My famous Chicago mothers list - not all of them are human

Famous Chicago mothers – whom do you think of? Michelle Obama? Gloria Swanson? Betty Ford? Here’s my alternative list.

Bertha Palmer, helped give birth to the chocolate brownie – Mrs Palmer was a well-known Chicago socialite and wife to Potter Palmer, owner of the Palmer House Hotel. During the World Columbian Exposition of 1893, Mrs Palmer asked her chefs to create a cake-like dessert that could be eaten easily from a lunch box by ladies attending the fair. The original recipe used one pound of chocolate to one pound of butter and was glazed with apricot jam. Mrs Palmer’s other ‘creations’ were Honoré and Potter Palmer II. But I’m sure they were never covered with apricot jam.

The Mother Road, also known as Route 66 –  this mother retired in 1985 after 59 years of parenthood. She started out life in Chicago and ended up in Los Angeles, helping thousands find their (high)way in life. She still gets visits. The name, by the way, is thanks to John Steinbeck in his 1939 novel ‘The Grapes of Wrath’ .

A mother's love Source: Lincoln Park Zoo

A mother’s love
Source: Lincoln Park Zoo

Bahati and all the mama gorillas at Lincoln Park Zoo – the zoo welcomed its 52nd baby gorilla this February, when Bahati gave birth to little Bella, much to the delight of the world’s press. The first Chicagorillan was born 45 years ago – her name was Kumba and she was only the 14th gorilla born in any zoo.  Bella’s home, the Regenstein Center for African Apes, is true Lincoln Park – indoor landscaped gardens, numerous decks and an exclusive lakeshore view. Her extended family moved into their new den in 2004 – it was a new build at the time, with a price tag of nearly $26 million.

Sidebar: before the apes took up residence, the zoo asked a group of (human) climbers to test it out to make sure it was escape-proof. Perhaps it wanted to avoid a repeat of the Great Sea Lion Breakout of 1889 when 18 sea lions escaped from the not-quite-finished sea lion pool. They were found safe and sound in a restaurant in nearby Clark Street; 17 were returned home and lucky no 18 was last seen diving into Lake Michigan.

The mother with the pram heading down the stairs during the shoot-out in ‘The Untouchables’filmed on the steps of Union Station, this is a classic scene which should not have happened. In the original script, the fight apparently took place on a train. But the studio decided trying to find and stage the shootout on a 1930s train would be too expensive. Plus we then would have missed out on the ‘Naked Gun 33 1/3’ spoof version.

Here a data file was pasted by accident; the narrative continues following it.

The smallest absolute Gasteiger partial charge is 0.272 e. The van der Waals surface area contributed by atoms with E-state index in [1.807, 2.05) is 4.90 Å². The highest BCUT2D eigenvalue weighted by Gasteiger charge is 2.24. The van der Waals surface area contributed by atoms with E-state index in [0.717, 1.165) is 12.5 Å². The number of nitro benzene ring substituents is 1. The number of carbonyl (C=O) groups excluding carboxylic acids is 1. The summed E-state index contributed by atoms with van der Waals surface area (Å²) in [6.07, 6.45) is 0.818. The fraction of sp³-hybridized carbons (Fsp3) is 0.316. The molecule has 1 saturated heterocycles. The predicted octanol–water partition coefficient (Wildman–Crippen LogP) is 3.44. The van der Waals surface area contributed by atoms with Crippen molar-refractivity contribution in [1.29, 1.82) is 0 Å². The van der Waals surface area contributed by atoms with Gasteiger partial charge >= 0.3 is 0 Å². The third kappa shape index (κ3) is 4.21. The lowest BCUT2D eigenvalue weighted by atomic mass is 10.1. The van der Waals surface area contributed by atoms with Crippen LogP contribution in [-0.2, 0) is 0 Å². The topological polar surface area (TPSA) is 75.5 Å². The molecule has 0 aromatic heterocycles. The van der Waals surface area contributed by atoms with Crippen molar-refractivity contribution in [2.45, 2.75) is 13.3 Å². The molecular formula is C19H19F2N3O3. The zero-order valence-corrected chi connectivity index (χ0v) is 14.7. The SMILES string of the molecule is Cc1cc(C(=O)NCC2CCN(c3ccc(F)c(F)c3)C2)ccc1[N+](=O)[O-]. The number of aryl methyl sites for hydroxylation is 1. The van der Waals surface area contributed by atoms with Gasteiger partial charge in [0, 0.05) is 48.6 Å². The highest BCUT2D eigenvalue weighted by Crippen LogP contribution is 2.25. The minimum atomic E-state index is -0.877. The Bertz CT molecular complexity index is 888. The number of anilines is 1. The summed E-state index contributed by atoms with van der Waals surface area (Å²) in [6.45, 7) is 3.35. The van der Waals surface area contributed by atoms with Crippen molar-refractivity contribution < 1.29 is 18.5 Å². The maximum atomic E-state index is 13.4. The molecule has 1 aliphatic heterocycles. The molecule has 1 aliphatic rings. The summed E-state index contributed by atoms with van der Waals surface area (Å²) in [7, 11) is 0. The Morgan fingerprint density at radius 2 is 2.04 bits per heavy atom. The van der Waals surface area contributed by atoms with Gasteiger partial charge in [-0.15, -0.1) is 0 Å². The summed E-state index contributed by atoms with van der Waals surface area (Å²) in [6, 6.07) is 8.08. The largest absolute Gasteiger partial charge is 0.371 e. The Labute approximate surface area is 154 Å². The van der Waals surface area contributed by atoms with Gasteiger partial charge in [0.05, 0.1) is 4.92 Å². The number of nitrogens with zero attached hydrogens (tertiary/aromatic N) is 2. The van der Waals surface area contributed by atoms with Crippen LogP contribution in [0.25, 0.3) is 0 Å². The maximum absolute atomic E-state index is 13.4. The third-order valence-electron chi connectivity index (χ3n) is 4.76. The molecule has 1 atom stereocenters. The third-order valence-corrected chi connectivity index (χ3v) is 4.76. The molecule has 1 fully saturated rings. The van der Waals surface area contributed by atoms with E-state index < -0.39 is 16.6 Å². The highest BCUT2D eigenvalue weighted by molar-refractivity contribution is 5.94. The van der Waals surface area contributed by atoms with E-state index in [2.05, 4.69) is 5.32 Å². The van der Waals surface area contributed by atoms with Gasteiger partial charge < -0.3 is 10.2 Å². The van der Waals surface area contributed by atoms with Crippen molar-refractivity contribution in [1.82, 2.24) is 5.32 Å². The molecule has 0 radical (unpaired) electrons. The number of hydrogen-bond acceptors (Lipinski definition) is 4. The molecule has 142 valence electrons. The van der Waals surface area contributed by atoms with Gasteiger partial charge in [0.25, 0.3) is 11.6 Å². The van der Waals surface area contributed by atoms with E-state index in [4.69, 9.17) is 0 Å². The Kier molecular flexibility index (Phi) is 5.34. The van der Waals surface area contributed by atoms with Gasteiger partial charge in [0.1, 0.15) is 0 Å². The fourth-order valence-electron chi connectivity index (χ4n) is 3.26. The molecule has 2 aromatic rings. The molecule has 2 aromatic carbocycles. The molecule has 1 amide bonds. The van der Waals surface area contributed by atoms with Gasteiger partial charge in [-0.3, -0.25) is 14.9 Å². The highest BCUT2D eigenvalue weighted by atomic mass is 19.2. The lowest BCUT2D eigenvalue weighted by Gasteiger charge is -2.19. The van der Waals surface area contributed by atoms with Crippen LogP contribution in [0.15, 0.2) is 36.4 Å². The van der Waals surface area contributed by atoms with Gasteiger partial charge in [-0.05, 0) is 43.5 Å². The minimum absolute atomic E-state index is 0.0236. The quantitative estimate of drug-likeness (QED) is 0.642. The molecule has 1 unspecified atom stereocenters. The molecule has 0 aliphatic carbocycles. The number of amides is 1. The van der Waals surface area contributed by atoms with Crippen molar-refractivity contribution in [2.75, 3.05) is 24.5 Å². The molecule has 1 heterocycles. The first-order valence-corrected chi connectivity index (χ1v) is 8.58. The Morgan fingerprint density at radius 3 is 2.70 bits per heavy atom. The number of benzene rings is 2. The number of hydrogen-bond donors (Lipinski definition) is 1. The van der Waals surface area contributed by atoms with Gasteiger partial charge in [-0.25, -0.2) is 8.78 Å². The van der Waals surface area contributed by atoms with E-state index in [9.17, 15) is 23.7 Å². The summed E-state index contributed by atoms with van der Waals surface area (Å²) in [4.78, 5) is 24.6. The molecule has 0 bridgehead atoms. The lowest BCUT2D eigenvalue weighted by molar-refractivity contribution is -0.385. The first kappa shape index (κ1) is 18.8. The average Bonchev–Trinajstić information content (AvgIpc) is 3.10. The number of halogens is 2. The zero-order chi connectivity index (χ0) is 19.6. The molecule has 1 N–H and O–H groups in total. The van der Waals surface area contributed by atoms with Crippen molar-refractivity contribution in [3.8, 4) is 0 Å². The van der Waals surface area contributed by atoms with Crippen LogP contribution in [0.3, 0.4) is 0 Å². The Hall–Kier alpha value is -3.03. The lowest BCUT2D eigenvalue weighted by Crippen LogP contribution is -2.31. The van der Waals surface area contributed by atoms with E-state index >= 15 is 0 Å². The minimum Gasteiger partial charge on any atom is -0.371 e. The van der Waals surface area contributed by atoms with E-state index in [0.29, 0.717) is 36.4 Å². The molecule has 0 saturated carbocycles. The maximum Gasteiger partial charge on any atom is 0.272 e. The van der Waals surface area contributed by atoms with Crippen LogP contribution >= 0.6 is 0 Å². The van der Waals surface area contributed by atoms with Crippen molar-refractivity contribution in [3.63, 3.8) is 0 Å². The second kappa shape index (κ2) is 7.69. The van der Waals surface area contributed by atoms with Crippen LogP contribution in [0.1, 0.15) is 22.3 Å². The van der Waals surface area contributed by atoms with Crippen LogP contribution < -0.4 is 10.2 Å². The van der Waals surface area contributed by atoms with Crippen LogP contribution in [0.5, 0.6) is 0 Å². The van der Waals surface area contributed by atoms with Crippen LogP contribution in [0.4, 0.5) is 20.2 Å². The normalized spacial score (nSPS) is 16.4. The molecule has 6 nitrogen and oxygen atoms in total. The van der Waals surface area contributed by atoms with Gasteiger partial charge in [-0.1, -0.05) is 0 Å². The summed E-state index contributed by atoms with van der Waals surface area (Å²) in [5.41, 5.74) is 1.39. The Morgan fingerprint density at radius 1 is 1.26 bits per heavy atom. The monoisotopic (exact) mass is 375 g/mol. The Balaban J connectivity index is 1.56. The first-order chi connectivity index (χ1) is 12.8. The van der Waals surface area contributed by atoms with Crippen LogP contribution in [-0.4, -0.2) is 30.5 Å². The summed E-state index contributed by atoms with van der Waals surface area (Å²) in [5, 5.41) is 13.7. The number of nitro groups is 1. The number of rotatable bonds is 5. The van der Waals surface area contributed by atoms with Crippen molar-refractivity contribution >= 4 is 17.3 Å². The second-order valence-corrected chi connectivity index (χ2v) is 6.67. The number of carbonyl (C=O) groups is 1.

The Original Mother’s on Division St (and no comments about an Irish gal writing about a bar) – serving mothers, mothers’ sons and mothers’ daughters since 1968. This also has a movie reference, featuring in ‘About Last Night’ with Rob Lowe and Demi Moore. Mother’s has nurtured bands such as The Velvet Underground, Cream and Chicago as well as, according to the venue’s website, ‘nursing house music out of its diapers’.

Old Mother Leary (and another lovely Chirish connection) – as in Catherine O’Leary, Irish immigrant and mother of 3 children, whose claim to fame is that she owned the cow that knocked over the lantern that started the fire that burnt down Chicago in 1871. Sounds like a children’s rhyme? Well, according to the ditty sung by thousands of children around camp fires, it apparently went like this…

Late one night, when we were all in bed,

Old Mother Leary left a lantern in the shed,

Well, the cow kicked it over, winked its eye and said,

‘There’ll be a hot time in the old town tonight!’

Then again, maybe not. For the Chicago City Council exonerated her of any guilt in 1997, saying Mrs O’Leary (and her cow) had both been unfairly maligned. Guess that’s the end of the camp song, then. Or what about one more time. Altogether now….

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  • Thanks for the salute to Mrs. Palmer. I'm glad the apricot jam's usually left out, though!

  • In reply to Margaret H. Laing:

    I was going to try the original recipe Margaret, apricot glaze included, but decided the old family favourite of Chocolate Rice Krispie buns was so much easier.

  • Regarding the Union Station steps, the scene also gave DePalma a chance to insert an homage to the Odessa Steps scene in Eisenstein's Battleship Potemkin. DePalma was a huge fan of the homage.

  • I'm going to suggest Eisenstein's film Floyd the next time the youth says he wants to watch something similar to the Naked Gun movies...

  • In reply to Chirish Chatterer:

    Excellent idea! Maybe even subversive!

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